By US standards, this is pretty gruesome, but Mexicans have a different, more familiar and accepting view of death. Somehow, I feel slightly guilty about my visit, though. Can you say voyeur?

This woman died in childbirth and the fetus was nearby.

According to Wikipedia: “The first mummy was put on display in 1865. It was the body of Dr. Remigio Leroy. The museum, containing at least 108 corpses, is located above the spot where the mummies were first discovered. Numerous mummies can be seen throughout the exhibition, of varying sizes. The museum is known to have the smallest mummy in the world, a fetus from a pregnant woman who fell victim to cholera. Some of the mummies can be seen wearing parts of the clothing in which they were buried.”

This woman (?) had an almost clown face and quite a bit more hair that most.

More from Wikipedia: “The mummies are a notable part of Mexican popular culture, echoing the national holiday “The Day of the Dead” (El Dia de los Muertos). A B movie titled Santo vs. The Mummies of Guanajuato (1970) pitted the well-known Mexican professional wrestler Santo and several others against reanimated mummies.”

Don’t worry. This person wasn’t buried alive. The jaw naturally drops open like this after death. There is one mummy, however, on display that researchers believe was buried alive–her hands and body are out of place, not as would be placed after death. Since there was no embalming, bodies weren’t kept around long and entombed quickly. It was possible to declare someone dead when they were only in a deep coma. Can you imagine anything worse?
According to Wikipedia: “It is thought that in some cases, the dying may have been buried alive by accident, resulting horrific facial expressions. however, perceived facial expressions are most often the result of postmortem processes. One of the mummies who was buried alive was Ignacia Aguilar. She suffered from a strange sickness that made her heart appear to stop on several occasions. During one of these incidents, her heart appeared to stop for more than a day. Thinking she had died, her relatives decided to bury her. When her body was disinterred, it was noticed that she was facing down, biting her arm, and that there was a lot of blood in her mouth.”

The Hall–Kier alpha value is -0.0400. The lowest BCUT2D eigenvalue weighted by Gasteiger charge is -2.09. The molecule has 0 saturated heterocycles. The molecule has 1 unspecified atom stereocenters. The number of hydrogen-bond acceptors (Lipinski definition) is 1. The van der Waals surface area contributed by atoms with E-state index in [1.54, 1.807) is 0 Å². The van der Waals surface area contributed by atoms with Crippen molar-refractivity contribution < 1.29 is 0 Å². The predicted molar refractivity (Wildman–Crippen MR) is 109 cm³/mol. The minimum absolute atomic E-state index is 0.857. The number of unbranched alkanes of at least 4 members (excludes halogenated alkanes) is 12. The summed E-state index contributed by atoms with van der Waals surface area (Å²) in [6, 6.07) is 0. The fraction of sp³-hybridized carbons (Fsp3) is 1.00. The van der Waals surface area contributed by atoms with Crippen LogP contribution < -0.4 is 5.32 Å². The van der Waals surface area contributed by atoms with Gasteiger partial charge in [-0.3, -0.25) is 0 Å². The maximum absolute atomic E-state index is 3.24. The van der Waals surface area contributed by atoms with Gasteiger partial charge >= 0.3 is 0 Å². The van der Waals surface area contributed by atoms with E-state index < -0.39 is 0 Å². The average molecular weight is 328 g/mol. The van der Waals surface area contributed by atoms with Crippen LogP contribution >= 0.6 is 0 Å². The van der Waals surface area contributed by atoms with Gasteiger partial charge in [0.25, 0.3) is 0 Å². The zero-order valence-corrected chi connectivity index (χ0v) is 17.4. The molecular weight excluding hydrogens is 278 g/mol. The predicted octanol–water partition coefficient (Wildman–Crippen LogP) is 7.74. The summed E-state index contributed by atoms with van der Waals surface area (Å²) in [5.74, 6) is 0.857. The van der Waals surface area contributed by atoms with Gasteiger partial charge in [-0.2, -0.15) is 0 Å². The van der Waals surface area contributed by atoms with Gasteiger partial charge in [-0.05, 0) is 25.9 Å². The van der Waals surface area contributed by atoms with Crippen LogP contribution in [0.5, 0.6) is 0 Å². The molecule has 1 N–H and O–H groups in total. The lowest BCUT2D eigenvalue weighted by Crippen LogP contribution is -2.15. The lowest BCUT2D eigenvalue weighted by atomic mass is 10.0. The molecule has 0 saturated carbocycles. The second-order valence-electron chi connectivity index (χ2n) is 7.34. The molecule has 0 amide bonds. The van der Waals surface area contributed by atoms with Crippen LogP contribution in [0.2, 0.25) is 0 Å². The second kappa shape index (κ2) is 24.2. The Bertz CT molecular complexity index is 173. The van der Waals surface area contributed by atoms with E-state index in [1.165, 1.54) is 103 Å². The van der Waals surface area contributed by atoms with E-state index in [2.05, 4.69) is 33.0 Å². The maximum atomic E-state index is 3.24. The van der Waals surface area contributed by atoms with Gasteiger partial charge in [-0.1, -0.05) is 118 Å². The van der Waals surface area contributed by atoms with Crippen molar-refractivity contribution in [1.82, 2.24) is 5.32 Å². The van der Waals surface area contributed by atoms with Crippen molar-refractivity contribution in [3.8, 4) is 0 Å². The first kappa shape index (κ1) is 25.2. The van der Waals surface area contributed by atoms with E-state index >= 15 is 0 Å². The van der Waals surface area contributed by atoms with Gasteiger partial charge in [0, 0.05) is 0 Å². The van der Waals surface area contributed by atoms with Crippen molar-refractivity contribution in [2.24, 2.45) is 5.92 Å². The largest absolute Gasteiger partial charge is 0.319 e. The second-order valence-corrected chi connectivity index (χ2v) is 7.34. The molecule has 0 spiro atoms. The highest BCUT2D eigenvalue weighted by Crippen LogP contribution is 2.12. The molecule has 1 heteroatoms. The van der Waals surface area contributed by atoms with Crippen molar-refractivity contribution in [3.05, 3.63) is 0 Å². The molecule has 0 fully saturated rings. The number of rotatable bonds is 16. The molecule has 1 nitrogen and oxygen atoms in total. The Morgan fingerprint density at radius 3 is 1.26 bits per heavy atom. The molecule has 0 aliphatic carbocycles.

“Author Ray Bradbury visited the catacombs of Guanajuato with his friend Grant Beach and wrote the short story “The Next in Line” about his experience. In the introduction to The Stories of Ray Bradbury he wrote the following about this story: ‘The experience so wounded and terrified me, I could hardly wait to flee Mexico. I had nightmares about dying and having to remain in the halls of the dead with those propped and wired bodies. In order to purge my terror, instantly, I wrote ‘The Next in Line.’ One of the few times that an experience yielded results almost on the spot.‘”

While most bodies were without clothing, the shoes were usually left on. I suppose the feet are quite fragile and this was easier.

“To conjure a morbid and eerie atmospheric opening sequence to his film Nosferatu the Vampyre (1979), German director Werner Herzog used footage he had taken of several of the mummies.”

Infant mortality was quite high. Lots of hair on this little guy, so he probably wasn’t a newborn.
This woman drowned. Another was listed as a stabbing victim.
There was surprisingly little information with each corpse–only a handful have a name or date attached. While the mummies are interesting, I would have liked to know more about the people they had been.
OMG. I fear this is what happens when fat women dehydrate. I may never eat again.
Honestly, they could have kept a few pieces of clothing on the bodies. The private parts are almost non-existent in most cases. It’s harder than you think to tell male from female. And I didn’t really want to look THAT closely. But I really never thought about how much pubic hair would remain. It will take me weeks to get that picture out of my head.
The infants were often dressed up as angels or saints.
Above the babies were photos of seated mothers holding their (clearly) dead infants, often with older, much more lively siblings standing nearby. Photos of the death were common in the mid-1800’s and since the time exposure was long, they made excellent subjects.
If you’ve lost a child at birth, this is not a good place for you to visit, I suggest.

There is glass between you and the mummies, but I’m told this is a recent addition.
This infant is dressed as a saint. It’s a way to dedicating the soul of the child to the care of a particular saint.
The fat make poor mummies. Cremation sounds better all the time.
One of the few with her coffin.

One of the few fully clothed, in a nightgown.
There’s surprisingly little written info, though it is in both Spanish and English. There’s a short introduction video, which looks quite interesting and informative, but my Spanish just isn’t good enough to understand more than a few words in most sentences. I really thought I’d be better by now.

Finally, a man in a suit!